Head of state: Muhammad Hosni Mubarak
Head of government: Ahmed Nazif
Death penalty: retentionist
Population: 84.5 million
Life expectancy: 70.5 years
Under – 5 mortality (m/f): 42/39 per 1,000
Adult literacy: 66.4 per cent
The authorities continued to use state of emergency powers to target government critics, opposition political activists and people suspected of security-related offenses, despite a presidential decree in May limiting the application of the Emergency Law. Some were held in administrative detention without charge or trial, others were tried before emergency or military courts whose procedures did not satisfy international standards for fair trial. Journalists and other government critics continued to be prosecuted under criminal defamation legislation. The authorities maintained strict controls on freedom of expression, association and assembly. Torture and other ill-treatment remained common and widespread, and in most cases were committed with impunity. Several deaths as a result of torture or other abuses by police were reported. Several hundred administrative detainees were released but thousands of others, including long-term detainees, continued to be held despite court orders for their release; the government did not disclose the number of those detained. Forced evictions in Cairo, Port Said and Aswan affected thousands of slum-dwellers who lived in dangerous conditions because of an acute shortage of affordable and adequate housing. Border security forces shot dead at least 30 people, mostly migrants from other African countries, who were seeking to cross the border into Israel. At least 185 people were sentenced to death and at least four were executed.
The government accepted many recommendations made during the UN Human Rights Council's Universal Periodic Review of Egypt in February, but rejected others and deferred a recommendation to allow the UN Special Rapporteur on torture to visit Egypt.
In May, the state of emergency in force since 1981 was renewed for a further two years, but a presidential decree issued at the same time limited the application of the Emergency Law to cases involving "terrorism" and drugs trafficking.
Workers staged many protests against rising living costs and to demand better wages and working conditions. The authorities failed to implement an administrative court ruling to establish a minimum wage commensurate with the average cost of living.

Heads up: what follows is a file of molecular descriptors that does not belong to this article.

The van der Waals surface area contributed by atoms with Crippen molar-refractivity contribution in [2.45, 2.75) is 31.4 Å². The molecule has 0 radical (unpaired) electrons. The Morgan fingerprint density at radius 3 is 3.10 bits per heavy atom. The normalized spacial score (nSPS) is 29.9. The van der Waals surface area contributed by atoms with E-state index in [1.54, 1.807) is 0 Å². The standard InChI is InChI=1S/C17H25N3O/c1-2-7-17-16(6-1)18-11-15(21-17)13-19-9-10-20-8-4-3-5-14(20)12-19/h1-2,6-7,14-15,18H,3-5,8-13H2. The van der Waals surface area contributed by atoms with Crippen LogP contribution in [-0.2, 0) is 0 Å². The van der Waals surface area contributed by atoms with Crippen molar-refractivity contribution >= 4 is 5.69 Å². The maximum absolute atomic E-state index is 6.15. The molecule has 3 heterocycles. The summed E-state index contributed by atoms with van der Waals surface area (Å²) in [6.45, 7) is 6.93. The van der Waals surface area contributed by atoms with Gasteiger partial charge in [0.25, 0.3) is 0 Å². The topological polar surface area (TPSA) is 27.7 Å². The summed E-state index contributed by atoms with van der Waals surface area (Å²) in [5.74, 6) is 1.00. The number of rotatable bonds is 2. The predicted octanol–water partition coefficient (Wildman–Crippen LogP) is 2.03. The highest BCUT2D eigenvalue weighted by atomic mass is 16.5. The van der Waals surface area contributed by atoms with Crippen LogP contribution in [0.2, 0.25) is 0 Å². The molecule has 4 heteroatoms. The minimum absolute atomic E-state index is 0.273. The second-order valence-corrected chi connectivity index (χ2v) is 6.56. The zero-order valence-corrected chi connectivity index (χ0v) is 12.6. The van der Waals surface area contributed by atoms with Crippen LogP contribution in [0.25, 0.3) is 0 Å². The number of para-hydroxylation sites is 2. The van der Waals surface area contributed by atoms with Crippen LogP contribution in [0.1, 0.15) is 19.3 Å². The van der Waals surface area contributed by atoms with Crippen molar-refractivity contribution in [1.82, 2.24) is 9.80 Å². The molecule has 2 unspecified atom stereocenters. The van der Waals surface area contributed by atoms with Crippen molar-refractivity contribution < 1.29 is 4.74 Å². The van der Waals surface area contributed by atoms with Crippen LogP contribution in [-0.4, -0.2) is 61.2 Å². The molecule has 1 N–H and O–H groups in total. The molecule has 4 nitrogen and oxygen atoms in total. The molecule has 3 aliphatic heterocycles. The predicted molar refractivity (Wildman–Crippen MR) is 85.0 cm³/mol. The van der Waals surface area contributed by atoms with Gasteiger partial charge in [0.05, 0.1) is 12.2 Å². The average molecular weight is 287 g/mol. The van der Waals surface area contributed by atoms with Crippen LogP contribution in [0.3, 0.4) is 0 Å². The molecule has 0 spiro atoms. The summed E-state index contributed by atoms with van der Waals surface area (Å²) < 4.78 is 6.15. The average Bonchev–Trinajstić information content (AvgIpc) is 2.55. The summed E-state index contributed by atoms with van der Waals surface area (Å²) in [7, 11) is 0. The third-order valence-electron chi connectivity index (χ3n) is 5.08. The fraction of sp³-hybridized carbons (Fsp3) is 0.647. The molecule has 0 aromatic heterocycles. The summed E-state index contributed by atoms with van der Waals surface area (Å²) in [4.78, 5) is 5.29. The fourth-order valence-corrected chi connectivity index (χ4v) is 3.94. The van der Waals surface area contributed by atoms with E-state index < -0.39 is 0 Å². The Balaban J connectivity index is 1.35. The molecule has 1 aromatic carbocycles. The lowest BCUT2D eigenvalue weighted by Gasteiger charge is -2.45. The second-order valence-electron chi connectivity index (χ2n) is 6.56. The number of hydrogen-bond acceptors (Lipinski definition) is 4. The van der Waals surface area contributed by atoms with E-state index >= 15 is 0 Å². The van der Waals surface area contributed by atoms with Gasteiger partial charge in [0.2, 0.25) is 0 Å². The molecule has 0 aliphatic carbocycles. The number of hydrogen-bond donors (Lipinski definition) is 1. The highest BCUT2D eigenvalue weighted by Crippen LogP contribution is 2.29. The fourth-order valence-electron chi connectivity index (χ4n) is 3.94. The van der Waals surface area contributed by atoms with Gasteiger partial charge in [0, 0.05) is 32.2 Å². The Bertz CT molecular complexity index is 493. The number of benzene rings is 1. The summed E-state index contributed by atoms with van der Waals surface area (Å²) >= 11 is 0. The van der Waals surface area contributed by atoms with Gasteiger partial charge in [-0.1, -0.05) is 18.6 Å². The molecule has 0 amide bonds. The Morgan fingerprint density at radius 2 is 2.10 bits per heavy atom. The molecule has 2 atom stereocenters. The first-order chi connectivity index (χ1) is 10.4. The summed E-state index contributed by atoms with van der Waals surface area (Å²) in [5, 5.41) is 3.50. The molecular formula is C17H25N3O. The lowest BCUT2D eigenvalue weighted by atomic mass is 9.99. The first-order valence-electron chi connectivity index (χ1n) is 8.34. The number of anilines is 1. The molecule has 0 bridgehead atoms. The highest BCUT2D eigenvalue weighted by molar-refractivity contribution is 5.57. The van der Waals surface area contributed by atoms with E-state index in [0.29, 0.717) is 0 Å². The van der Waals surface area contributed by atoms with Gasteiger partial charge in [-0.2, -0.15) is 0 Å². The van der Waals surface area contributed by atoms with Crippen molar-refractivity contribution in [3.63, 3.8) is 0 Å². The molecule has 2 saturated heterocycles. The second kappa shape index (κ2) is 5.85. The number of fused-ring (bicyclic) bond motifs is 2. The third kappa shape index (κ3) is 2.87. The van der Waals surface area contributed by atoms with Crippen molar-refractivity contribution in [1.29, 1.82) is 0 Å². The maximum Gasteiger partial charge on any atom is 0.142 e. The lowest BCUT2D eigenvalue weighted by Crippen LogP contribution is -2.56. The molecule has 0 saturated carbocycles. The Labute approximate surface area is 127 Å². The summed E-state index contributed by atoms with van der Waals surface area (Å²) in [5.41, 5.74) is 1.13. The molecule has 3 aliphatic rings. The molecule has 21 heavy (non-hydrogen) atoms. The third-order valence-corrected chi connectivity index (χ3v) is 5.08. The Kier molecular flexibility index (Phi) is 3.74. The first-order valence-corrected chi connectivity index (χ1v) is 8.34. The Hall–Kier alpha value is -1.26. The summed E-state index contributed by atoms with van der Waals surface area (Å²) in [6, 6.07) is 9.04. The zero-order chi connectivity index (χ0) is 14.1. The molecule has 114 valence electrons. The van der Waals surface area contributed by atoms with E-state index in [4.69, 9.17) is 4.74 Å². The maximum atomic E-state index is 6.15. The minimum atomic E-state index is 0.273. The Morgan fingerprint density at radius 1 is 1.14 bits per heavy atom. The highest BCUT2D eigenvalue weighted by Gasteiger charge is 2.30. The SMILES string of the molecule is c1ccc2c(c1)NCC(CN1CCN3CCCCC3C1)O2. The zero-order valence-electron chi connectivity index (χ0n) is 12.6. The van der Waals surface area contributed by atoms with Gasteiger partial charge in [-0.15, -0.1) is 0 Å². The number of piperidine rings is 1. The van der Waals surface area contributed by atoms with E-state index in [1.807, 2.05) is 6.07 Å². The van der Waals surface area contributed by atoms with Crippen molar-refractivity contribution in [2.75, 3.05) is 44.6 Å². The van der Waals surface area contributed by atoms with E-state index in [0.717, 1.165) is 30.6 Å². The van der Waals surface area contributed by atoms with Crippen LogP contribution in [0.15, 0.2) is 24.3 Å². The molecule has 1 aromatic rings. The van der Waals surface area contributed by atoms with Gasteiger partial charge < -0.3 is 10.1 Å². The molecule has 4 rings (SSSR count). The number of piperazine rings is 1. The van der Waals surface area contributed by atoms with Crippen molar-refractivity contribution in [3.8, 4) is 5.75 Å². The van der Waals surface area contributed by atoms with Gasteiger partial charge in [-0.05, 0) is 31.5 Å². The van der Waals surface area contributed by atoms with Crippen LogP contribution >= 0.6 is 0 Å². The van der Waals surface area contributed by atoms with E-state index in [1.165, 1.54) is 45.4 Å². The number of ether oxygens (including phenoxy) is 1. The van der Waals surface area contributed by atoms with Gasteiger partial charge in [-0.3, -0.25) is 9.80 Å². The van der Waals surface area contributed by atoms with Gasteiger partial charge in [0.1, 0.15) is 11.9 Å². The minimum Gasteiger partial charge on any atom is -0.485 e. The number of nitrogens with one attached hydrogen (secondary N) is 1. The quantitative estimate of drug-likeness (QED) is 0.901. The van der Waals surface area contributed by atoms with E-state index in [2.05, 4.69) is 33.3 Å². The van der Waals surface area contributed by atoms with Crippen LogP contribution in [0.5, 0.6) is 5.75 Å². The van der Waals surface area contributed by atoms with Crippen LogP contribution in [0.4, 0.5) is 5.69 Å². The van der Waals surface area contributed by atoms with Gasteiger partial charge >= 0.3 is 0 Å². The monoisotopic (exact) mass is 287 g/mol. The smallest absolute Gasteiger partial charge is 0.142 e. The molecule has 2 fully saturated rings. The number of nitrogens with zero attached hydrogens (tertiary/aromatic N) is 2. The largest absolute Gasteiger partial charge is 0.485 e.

Political activists, including members of the banned Muslim Brotherhood and other political opposition groups such as the National Association for Change, the 6 April Movement and the Egyptian Movement for Change (Kefaya), demonstrated against the state of emergency and police abuses. Many were arrested, beaten and taken to remote locations and dumped after their mobile phones, money and shoes were confiscated. Others were detained and charged with assaulting police officers, tried and sentenced to prison terms.
Elections for the Shura, the upper house of parliament, in June and for the People's Assembly in November and December resulted in large majorities for the ruling National Democratic Party, but were marred by serious allegations of fraud, vote-rigging and violence, which left at least eight people dead. The leading opposition parties formally withdrew from the People's Assembly elections after the first and main round of voting in November.
At least 1,200 supporters and candidates associated with the Muslim Brotherhood were detained after it announced in October that it intended to put up many of its supporters as candidates for election. According to the official results, none of them was elected, eliminating the Muslim Brotherhood from the lower house of parliament in which they had previously formed the main opposition bloc.
The authorities used their state of emergency powers to detain people suspected of security-related offenses. Detainees were held incommunicado, often for several weeks. Many alleged that they were tortured or otherwise ill-treated by State Security Investigations (SSI) officials and forced to make "confessions" that they later repudiated when brought to trial. Other security suspects were deported.
Despite the May presidential decree limiting the use of the Emergency Law, in practice the authorities continued to use emergency powers to detain opposition activists and to curb freedom of expression. The authorities said that hundreds of administrative detainees were released in accordance with the presidential decree, including detainees held in connection with bomb attacks at Taba in 2004, but disclosed no details about those who continued to be detained. Thousands remained in detention without charge or trial despite court orders for their release; in practice, the Interior Ministry circumvented release orders by issuing new detention orders, undermining judicial scrutiny and oversight.
Torture and other ill-treatment of security detainees and criminal suspects were systematic in police stations, prisons and SSI detention centres and, for the most part, committed with impunity. In some instances, police assaulted suspects openly and in public as if unconcerned about possible consequences. In other instances, police were reported to have threatened victims against lodging complaints. In April, the Interior Ministry agreed to pay a total of 10 million Egyptian pounds (US$1.76 million) as compensation to 840 members of Gamaa Islamiya, an Islamist group, who had been tortured; however, no action is known to have been taken against those responsible for their torture.